Serawit Bekele (Ph.D.) published a book  entitled Locating Politics in Ethiopia’s Irrecha. In her study, Serawit cites the prominent journalist Pawlos Gnogno. She states that Pawlos said the ritual of Irrecha used to be led by women. They used to pray for peace, love, and for a good future. Women played a major role in Irrecha, the celebration of thanksgiving and reconciliation, 

Tsegaye G/Medhin, the prominent Ethiopian poet and playwright, wrote a poem entitled Attete Dubra Oromo, in his most renowned poetry collection, Esat Woy Abeba (an Amharic equivalent for Fire or Flower). This poem depicts the time of spring; the time of Irrecha. 

መስኮቻችን ሰብሎቻቸን ግጦሾቻችን አባቱ፣/ Our fields, farms, grazelands are awake

የአቴቴሽ ላሞች አጋቱ፣ / Attete’s cows are ready to give milk.

በሮቻችንችን አጓሩ ኮርማዎቻችንም ነቁ፣ / Our oxen are hollering, and our bulls awake,

ጊደሮቻችን ለጥቃት ለይዘታ ለክብደት በቁ፣ / Our heifers are ready to give birth,

የሁዳድ ድርቆሽ ሠፈረ ጥገቶቻችን ቦረቁ፣/ The stables are full of fodder, our calves are gamboling.

አቴቴ ዱብራ ኦሮሞ እጄን በትዝታሽ ያዢኝ፣ / Attete, the woman of Oromo, hold my hands, leading me with your remembrance.

በህልም ጣቶችሽ ሳቢኝ፣ /Pull me with your fingers in my dreams,

መቸም... በውን አልሆነልሽም እንግዲያው በሰመመን ዳሺኝ። /Alas… you couldn’t do it in reality, Just caress me in my slumbers.

Tsegaye portrays the image of happiness spring brings in this poem. The plants and animals coming to life, the air filled with abundance and love. His narrator seems to be melancholic about Attete’s memories of a long past spring.  

One may ask, “Who is Attete?” In an audio record, Tsegaye once talked about Attete’s identity and role in the Oromo mythology. 

Thousands of years ago, the god Osiris-Ka lived with his three children: Set, Horus, and Isis. Set and Horus were his sons and Isis was his daughter. Isis, Tsegaye explains, is Attete or Adbar.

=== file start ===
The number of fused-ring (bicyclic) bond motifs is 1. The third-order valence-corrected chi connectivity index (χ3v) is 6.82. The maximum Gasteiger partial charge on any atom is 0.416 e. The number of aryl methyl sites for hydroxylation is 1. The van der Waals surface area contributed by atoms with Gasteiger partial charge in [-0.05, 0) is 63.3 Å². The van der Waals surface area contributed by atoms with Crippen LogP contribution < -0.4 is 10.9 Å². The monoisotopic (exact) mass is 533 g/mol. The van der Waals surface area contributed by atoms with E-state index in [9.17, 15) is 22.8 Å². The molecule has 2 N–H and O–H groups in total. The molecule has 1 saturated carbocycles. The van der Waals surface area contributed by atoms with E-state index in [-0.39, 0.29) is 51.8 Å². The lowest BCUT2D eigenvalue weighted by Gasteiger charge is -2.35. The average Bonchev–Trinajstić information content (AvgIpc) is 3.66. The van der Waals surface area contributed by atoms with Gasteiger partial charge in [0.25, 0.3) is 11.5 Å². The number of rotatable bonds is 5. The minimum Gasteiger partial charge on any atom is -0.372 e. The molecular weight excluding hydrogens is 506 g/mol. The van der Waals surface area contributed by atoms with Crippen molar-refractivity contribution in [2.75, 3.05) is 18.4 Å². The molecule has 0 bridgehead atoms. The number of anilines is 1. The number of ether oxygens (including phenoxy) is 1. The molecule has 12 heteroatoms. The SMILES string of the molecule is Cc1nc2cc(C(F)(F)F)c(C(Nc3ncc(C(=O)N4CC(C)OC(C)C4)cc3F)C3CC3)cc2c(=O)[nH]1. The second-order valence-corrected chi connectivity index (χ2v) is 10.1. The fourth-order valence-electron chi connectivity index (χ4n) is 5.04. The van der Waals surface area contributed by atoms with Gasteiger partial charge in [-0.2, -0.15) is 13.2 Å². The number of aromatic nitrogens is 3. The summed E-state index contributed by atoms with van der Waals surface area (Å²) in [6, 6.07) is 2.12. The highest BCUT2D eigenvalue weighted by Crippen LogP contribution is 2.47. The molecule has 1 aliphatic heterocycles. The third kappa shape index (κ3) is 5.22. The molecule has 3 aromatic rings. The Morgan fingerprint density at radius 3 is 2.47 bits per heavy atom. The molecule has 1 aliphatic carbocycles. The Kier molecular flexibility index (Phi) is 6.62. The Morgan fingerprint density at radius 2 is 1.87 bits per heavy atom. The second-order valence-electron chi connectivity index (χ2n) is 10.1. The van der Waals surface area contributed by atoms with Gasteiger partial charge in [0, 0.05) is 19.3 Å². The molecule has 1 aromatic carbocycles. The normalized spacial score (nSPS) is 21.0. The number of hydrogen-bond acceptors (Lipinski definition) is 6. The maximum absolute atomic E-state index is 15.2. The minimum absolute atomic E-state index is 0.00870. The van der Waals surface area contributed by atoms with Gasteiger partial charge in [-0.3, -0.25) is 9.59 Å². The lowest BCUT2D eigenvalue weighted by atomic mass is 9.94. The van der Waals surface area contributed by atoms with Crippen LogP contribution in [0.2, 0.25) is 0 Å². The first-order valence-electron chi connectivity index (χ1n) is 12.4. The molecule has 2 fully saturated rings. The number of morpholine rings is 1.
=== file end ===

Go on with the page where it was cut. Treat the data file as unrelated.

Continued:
Narrating the story that was passed from generation to generation by word of mouth, Tsegaye - an Oromo native himself - goes on to explain that Osiris-Ka’s eldest son, Set killed Horus. And Isis (Attete) cried and begged her father to settle peace between the brothers. 

Osiris-Ka did as asked; the rain fell at his command and the Odaa tree sprouted as a symbol of reconciliation. 

According to Tsegaye, in Oromo culture, many ceremonies including the Irrecha thanksgiving festival are held under the shade of Odaa. The literary giant concludes that the Irrecha is a thanksgiving ceremony of seasonal change as well as god’s bringing peace. And Attete, the only woman in the myth, was at the center of it. 

Serawit Bekele, the researcher, and author believes that Irrecha is a festival that women actively participate in. Current political orientations are diluting the true colors of the holiday, contends Serawit, making it look more patriarchal. 

However, in its truest sense, Irrecha is a showcase of a female’s role and power in the Oromo community. 

Year after year, Irrecha is becoming a more colorful festival, bringing Oromos from every corner of the country together. 
Edited and co-written by Hiwot Walelign, senior Content Editor at Addis Zeybe